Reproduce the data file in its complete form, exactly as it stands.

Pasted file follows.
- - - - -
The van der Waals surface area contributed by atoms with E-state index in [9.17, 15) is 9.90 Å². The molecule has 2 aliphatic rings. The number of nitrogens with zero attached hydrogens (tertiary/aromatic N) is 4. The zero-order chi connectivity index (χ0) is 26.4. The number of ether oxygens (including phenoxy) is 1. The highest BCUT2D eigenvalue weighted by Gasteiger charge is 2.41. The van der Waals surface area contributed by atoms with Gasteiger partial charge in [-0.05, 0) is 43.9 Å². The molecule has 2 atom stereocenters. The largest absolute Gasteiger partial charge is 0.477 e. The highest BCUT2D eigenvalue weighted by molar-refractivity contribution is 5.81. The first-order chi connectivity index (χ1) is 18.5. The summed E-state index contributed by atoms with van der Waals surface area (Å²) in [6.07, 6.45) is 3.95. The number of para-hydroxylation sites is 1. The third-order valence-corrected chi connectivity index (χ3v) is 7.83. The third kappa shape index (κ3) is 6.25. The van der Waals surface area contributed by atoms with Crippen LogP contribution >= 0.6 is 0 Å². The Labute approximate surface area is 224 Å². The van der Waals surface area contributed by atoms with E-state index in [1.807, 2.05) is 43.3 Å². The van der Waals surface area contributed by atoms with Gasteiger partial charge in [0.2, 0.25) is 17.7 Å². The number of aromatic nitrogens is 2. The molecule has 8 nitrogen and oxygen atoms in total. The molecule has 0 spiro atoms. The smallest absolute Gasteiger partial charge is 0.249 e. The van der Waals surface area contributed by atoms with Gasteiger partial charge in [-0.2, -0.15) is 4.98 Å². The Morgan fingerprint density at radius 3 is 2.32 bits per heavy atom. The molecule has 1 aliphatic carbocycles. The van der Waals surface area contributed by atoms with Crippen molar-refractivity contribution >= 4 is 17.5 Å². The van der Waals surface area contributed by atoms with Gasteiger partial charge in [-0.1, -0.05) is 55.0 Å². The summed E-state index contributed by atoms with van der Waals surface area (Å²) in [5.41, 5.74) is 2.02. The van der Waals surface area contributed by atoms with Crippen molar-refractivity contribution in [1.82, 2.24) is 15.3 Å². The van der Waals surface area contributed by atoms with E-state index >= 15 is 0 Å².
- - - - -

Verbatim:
The van der Waals surface area contributed by atoms with E-state index in [9.17, 15) is 9.90 Å². The molecule has 2 aliphatic rings. The number of nitrogens with zero attached hydrogens (tertiary/aromatic N) is 4. The zero-order chi connectivity index (χ0) is 26.4. The number of ether oxygens (including phenoxy) is 1. The highest BCUT2D eigenvalue weighted by Gasteiger charge is 2.41. The van der Waals surface area contributed by atoms with Gasteiger partial charge in [-0.05, 0) is 43.9 Å². The molecule has 2 atom stereocenters. The largest absolute Gasteiger partial charge is 0.477 e. The highest BCUT2D eigenvalue weighted by molar-refractivity contribution is 5.81. The first-order chi connectivity index (χ1) is 18.5. The summed E-state index contributed by atoms with van der Waals surface area (Å²) in [6.07, 6.45) is 3.95. The number of para-hydroxylation sites is 1. The third-order valence-corrected chi connectivity index (χ3v) is 7.83. The third kappa shape index (κ3) is 6.25. The van der Waals surface area contributed by atoms with Crippen LogP contribution >= 0.6 is 0 Å². The Labute approximate surface area is 224 Å². The van der Waals surface area contributed by atoms with E-state index in [1.807, 2.05) is 43.3 Å². The van der Waals surface area contributed by atoms with Gasteiger partial charge in [0.2, 0.25) is 17.7 Å². The number of aromatic nitrogens is 2. The molecule has 8 nitrogen and oxygen atoms in total. The molecule has 0 spiro atoms. The smallest absolute Gasteiger partial charge is 0.249 e. The van der Waals surface area contributed by atoms with Gasteiger partial charge in [-0.2, -0.15) is 4.98 Å². The Morgan fingerprint density at radius 3 is 2.32 bits per heavy atom. The molecule has 1 aliphatic carbocycles. The van der Waals surface area contributed by atoms with Crippen molar-refractivity contribution >= 4 is 17.5 Å². The van der Waals surface area contributed by atoms with Gasteiger partial charge in [-0.1, -0.05) is 55.0 Å². The summed E-state index contributed by atoms with van der Waals surface area (Å²) in [5.41, 5.74) is 2.02. The van der Waals surface area contributed by atoms with Crippen molar-refractivity contribution in [1.82, 2.24) is 15.3 Å². The van der Waals surface area contributed by atoms with E-state index >= 15 is 0 Å².